Sunday, November 01, 2009

Waking up is hard to do

(I wrote this piece about my overdose/coma not long after waking up, and found it while cleaning my apartment with Hurricane S.)

I felt very, very tired; my eyelids were heavy, and the room seemed dim. I couldn't move. But I realized instantly that I was in the hospital, and I was happy.

"You're in St. Luke's/Roosevelt Hospital!" cried my mother. She was sitting next to my bed. I tried to turn my head toward, her but my body felt stiff and my wrists were tied to the bedrails.

Okay, I thought, this is what you get for taking such a big overdose. Of course they're going to tie you to the bed; they think you'll try to kill yourself again the first chance you get.

I tried to choke a few words past the ventilator in my throat, which was pressing painfully against my jaw and made it even harder to move my head. My throat was raw. Every part of me ached; for injections, IVs, three bouts of dialysis, and blood work, needles had been stuck up and down my body. My arms were a spectacular patchwork of green and purple. I bruise easily under normal conditions; after a week in intensive care, I looked like I'd been hit by a truck.

"You're in St. Luke's/Roosevelt Hospital!" my mother repeated.

I heard you the first time, I thought peevishly; say something else, I can't talk. I hazily noticed she was holding one of my restrained hands. My aunt, sitting on the other side of my bed, squeezed the other. I turned toward her and felt the catheters tugging at my nether parts. The thicker tube was discharging black sludge; my bowels were processing the charcoal pumped into me, which had absorbed some of the drugs I'd swallowed.

Was I glad to be alive? I thought so. It felt good to be in the hospital, to have so many people concerned with my survival and well-being. Being tied to a bed meant they understood how desperate I was, how awful I felt -- which I hadn't been able to convey. Depression makes it hard to concentrate, to think, and if you can't think straight, you can't communicate. Nobody understood how much pain I was in.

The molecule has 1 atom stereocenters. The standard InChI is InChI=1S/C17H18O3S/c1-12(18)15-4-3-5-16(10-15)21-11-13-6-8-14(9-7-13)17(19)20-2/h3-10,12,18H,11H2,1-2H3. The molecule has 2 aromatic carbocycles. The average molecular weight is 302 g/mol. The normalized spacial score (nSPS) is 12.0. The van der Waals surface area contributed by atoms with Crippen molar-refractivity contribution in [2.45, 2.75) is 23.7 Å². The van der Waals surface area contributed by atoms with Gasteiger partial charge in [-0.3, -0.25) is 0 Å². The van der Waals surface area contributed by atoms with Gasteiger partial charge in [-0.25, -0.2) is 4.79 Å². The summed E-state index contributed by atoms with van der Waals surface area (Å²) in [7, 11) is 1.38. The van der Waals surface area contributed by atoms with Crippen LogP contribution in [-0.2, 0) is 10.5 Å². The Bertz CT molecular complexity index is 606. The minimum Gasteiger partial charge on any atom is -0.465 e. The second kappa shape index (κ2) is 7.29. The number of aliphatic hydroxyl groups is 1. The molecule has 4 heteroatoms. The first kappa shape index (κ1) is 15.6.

Dr. Incompetent's last words to my mother, before I was found, were, "Ayelet's out of control." Neatly placing the blame for my illness on my bad behavior. I was skipping my twice-weekly appointments with her (for which, needless to say, she was still charging me) and not going to work -- not even calling in sick. My mother came in every weekend to spend time with me, which wasn't helping. On the days I managed to get out of bed, I went to a nearby library and read fat, distracting books -- Gone With the Wind, Memoirs of a Geisha.

I had turned off the ringer on my phone. Every so often I'd check my voicemail, deleting messages from my boss -- ranging from annoyed to deeply concerned; my mother, deeply concerned; and my therapist, annoyed.

The therapeutic relationship, like any other, depends heavily on the personal chemistry of the two people involved. I always experienced Dr. Incompetent as cold and aloof. I can't explain why; she often made great efforts to see me, and was in contact with my mother and psychiatrist. But I never felt close or comfortable with her, and many times I felt she completely misread what I was trying to say.

After eight years, I wasn't getting better. I didn't need a therapist, I needed a hospital, and she was grossly incompetent for keeping me out of one. The year before I went through a similar episode. My mother wanted to hospitalize me. My therapist told her it would ruin my life -- I'd never get another job, never get married, never have a normal life again.

Well, I haven't gotten married, but I don't think that's because I was hospitalized. I got other jobs, and two master's degrees. Being in a psychiatric ward was an incredibly positive experience for me. I only wish I hadn't been so afraid to go.
Copyright (c) "Ayelet Survivor"


  1. Help is a good thing...


  2. This brings back memories. But glad that you wrote it--and that the story ends in such an affirmative way.